TRUMBULL COUNTY Bus riders, group discuss transit system finances

Some rates and service hours are changing effective March 1.
NILES -- "NTTS is my life," Mary Jane Schempe told a group assembled for breakfast Friday. "It keeps me functioning as an old lady!"
Schempe, of Niles, was among those attending the Niles Trumbull Transit System advisory committee's quarterly meeting to express their views on the pending fare increases for the demand-responsive bus service.
Schempe rides the buses to get dialysis several times a week and to go to the Niles Senior Center. She suggested that system officials examine more small ways to economize, such as using more efficient scheduling and putting their foot down on wasted trips due to uncanceled reservations.
Another woman suggested that the officials look at funding in other communities for ideas to increase financial support. For example, she said, Ashtabula's transit system gets financing from the area Agency on Aging. Committee member Mark Hess reported they are contacting the city of Springfield to see how it handles a similar transit system.
Reduced hours
One measure to save money will begin March 1 when NTTS trims the service hours slightly on holidays and weekends. The new hours will be from 8 a.m. to 3 p.m., cutting two hours from the day. This change was developed after an examination of the ridership in the past year, said Niles Mayor Ralph Infante. Weekday hours of 7 a.m. to 6 p.m. will remain the same.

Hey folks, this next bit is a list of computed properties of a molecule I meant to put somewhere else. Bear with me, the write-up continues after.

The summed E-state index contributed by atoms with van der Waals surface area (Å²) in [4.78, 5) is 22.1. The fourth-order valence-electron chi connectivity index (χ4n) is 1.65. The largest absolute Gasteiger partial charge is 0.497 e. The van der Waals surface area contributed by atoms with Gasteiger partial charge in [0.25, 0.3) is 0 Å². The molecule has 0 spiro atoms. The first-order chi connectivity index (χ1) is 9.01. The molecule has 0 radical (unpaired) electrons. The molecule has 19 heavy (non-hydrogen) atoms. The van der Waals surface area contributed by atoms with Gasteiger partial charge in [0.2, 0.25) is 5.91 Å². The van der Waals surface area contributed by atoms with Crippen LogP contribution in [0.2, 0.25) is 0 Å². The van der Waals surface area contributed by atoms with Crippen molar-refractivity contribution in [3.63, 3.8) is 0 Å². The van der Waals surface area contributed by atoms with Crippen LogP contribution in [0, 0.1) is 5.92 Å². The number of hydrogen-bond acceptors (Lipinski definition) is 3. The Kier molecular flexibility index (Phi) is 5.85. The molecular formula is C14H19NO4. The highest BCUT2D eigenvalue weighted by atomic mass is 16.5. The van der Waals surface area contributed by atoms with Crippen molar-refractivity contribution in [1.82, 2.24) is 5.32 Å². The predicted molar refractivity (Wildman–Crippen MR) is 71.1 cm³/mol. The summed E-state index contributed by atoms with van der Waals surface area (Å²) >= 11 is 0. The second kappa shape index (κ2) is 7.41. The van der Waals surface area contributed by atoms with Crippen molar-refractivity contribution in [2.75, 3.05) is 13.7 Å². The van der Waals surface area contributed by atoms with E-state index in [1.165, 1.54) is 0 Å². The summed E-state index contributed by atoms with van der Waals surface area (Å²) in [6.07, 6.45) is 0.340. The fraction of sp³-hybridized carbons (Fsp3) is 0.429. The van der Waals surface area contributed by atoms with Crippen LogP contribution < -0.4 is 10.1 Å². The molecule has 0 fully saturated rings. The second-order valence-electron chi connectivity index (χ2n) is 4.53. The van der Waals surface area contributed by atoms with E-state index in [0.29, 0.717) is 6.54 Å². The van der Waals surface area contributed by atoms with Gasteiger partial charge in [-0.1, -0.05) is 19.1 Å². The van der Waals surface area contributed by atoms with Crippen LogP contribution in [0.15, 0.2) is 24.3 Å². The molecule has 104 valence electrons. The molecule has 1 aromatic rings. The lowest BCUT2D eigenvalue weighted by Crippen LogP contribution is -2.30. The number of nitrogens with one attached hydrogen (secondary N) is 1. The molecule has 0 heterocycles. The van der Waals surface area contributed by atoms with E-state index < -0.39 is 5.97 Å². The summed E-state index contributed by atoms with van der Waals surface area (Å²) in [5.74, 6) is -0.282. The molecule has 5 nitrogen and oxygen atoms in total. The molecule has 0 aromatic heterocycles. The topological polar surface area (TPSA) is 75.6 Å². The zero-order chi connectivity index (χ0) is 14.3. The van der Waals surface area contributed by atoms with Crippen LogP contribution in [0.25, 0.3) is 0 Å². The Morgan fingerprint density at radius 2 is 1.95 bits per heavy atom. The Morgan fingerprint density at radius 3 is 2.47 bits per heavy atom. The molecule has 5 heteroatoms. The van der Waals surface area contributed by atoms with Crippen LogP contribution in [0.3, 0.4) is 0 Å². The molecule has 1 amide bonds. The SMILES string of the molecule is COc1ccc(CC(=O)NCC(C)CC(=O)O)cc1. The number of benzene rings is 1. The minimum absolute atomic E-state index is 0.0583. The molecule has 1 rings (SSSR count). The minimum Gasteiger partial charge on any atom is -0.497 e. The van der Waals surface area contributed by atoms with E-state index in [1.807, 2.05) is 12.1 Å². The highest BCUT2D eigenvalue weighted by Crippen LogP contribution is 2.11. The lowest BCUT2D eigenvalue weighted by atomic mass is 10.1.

However, the system still needs to increase fares if it is going to stay alive, officials insist.
The NTTS is primarily supported with funds from the Federal Transit Authority and money from the participating communities, although revenue from fares also is needed. The committee also is seeking grants, like the Job Access and Reverse Commute grant, whose purpose is to develop transportation for welfare recipients and low-income individuals to and from jobs.
Fewer riders
Part of the financial crunch can be attributed to significantly fewer riders than what was expected when the system began. In the first year about 20,000 people received one-way rides; 50,000 had been projected.
But 20,000 people is no drop in the bucket and the system is very popular, even in the nonparticipating communities. Katherine Baltes of Community Bus Services said during her operations report that 44 percent of the riders are from participating communities and 53 percent are not.
Second only to the number of trips from Niles in the third quarter of 2004, she said, are the 1,445 trips to and from Warren. The city of Warren does not contribute to the system's fund.
"We need Warren," Infante said.
Increase would hurt
Sheldon Funk of Weathersfield explained how a fare increase will limit his community service. He said he is legally blind and volunteers at the Red Cross every day, depending on NTTS to get him there and back home.
"It's a shame Weathersfield has withdrawn," he said, because as someone from a nonparticipating community, he faces such a large fare increase in March. He will have to cut his volunteer time as a result, he said.